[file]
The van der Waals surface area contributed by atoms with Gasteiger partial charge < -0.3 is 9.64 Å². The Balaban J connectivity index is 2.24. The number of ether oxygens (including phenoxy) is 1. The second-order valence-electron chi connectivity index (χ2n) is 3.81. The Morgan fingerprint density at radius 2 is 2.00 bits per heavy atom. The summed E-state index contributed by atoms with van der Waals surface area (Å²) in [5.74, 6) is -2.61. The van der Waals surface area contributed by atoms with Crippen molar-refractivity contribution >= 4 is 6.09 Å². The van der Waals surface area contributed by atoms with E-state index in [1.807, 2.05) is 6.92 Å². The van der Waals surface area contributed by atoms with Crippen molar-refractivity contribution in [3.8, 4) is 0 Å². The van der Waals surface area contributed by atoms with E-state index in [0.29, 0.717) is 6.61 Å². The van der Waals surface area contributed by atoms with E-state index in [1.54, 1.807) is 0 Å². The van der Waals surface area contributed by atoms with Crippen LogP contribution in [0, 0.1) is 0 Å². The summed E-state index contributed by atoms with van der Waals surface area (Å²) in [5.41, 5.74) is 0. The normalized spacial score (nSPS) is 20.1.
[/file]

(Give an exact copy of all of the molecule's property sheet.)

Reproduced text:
The van der Waals surface area contributed by atoms with Gasteiger partial charge < -0.3 is 9.64 Å². The Balaban J connectivity index is 2.24. The number of ether oxygens (including phenoxy) is 1. The second-order valence-electron chi connectivity index (χ2n) is 3.81. The Morgan fingerprint density at radius 2 is 2.00 bits per heavy atom. The summed E-state index contributed by atoms with van der Waals surface area (Å²) in [5.74, 6) is -2.61. The van der Waals surface area contributed by atoms with Crippen molar-refractivity contribution >= 4 is 6.09 Å². The van der Waals surface area contributed by atoms with E-state index in [1.807, 2.05) is 6.92 Å². The van der Waals surface area contributed by atoms with Crippen molar-refractivity contribution in [3.8, 4) is 0 Å². The van der Waals surface area contributed by atoms with E-state index in [0.29, 0.717) is 6.61 Å². The van der Waals surface area contributed by atoms with E-state index in [1.54, 1.807) is 0 Å². The van der Waals surface area contributed by atoms with Crippen LogP contribution in [0, 0.1) is 0 Å². The summed E-state index contributed by atoms with van der Waals surface area (Å²) in [5.41, 5.74) is 0. The normalized spacial score (nSPS) is 20.1.